I applaud your willingness to promote your product, but unless you can provide people with a compelling reason to reach into their pockets for money to buy the Stud Thud, I can't see any reason why the Stud Thud would be any more popular than the Magic Studfinder. And, quite honestly, I had never even heard of the Magic Studfinder prior to your starting this thread.

What you might consider is redesigning a magnetic stud finder that has a powerful Earth magnet mounted inside a gimbal:



(or that floats frictionless in a small dish of mercury)

so that you just hold it against the wall and the magnet automatically points to the closest drywall screw or nail.

That way, you wouldn't even have to search for that first screw or nail to find all the others.
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Old 07-25-2010, 09:34 PM  
joblake
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Originally Posted by mudmixer View Post
Sorry, but I saw your unfinished "essay" that was interrupted and posted before you had time to get around to completing it later....
Hi Dick,
As I was writing my "essay" I was periodically hitting the "save" button not "post". So I'm not sure if I DID hit post by accident or what happened. But I did write the whole thing in one sitting. I didn't post part of it and then come back and post the rest later.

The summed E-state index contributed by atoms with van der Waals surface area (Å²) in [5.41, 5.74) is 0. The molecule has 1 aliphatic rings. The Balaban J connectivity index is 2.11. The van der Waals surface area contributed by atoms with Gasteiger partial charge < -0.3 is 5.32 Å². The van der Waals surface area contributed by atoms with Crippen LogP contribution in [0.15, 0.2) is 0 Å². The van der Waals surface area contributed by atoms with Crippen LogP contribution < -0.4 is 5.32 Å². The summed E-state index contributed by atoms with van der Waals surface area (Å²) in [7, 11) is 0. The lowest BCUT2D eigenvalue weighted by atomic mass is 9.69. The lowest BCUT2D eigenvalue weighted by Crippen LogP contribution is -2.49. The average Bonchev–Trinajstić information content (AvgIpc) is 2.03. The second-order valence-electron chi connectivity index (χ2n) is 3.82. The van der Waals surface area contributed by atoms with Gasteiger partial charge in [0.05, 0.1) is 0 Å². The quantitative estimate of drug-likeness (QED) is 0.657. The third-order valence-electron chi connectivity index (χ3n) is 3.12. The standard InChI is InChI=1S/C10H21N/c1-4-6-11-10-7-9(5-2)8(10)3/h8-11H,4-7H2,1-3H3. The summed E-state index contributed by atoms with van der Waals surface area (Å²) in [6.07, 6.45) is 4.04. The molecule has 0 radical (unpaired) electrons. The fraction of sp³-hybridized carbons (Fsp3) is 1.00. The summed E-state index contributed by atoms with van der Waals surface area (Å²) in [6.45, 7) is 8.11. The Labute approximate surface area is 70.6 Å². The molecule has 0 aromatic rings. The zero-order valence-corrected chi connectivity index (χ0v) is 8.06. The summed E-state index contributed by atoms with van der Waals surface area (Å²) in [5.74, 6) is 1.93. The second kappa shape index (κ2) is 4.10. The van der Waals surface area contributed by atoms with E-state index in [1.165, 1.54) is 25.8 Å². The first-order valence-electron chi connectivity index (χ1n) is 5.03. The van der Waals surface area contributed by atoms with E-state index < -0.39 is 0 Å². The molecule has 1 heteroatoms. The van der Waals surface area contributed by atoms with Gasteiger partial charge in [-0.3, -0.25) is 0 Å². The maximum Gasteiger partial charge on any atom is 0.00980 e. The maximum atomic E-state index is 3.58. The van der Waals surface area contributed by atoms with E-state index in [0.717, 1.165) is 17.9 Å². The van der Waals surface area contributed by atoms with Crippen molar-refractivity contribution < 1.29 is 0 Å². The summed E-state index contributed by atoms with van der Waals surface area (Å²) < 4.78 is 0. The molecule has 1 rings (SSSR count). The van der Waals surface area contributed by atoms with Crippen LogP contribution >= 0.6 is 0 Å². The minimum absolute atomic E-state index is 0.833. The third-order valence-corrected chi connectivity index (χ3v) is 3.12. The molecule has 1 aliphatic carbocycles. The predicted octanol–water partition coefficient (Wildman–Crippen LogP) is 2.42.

-John
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Old 07-25-2010, 09:43 PM  
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Hi Nestor,
Thanks for taking the time to respond to my essay with your own short story
Although I disagree with many of your philosophical points about what makes a good stud finder, I certainly can't argue the fact that I have to make a strong case for why anyone would want to get my stud finder instead of any of the other ones out there.
Thanks again,
John

p.s.
no animals, elastic bands, springs or duct tape were used in the making of the StudTHUD
(and you're kidding about the magnet floating in a bowl of mercury...right?)

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Old 07-27-2010, 01:49 AM  
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(and you're kidding about the magnet floating in a bowl of mercury...right?)
...maybe an X-ray machine that could x-ray the wall to locate the studs...
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Old 07-27-2010, 05:03 PM  
joblake326
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Originally Posted by Nestor_Kelebay View Post
...maybe an X-ray machine that could x-ray the wall to locate the studs...
hmmmm. Mercury and X-Rays to find wall studs. You've really got some healthy ideas about tool design. Just how "senior" a member are you?
Now I know you've been yanking my chain for sure.
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Old 07-27-2010, 09:52 PM  
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Why all this talk about finding studs? They're right behind the drywall. Rip out the drywall and you'll find them. It's easy.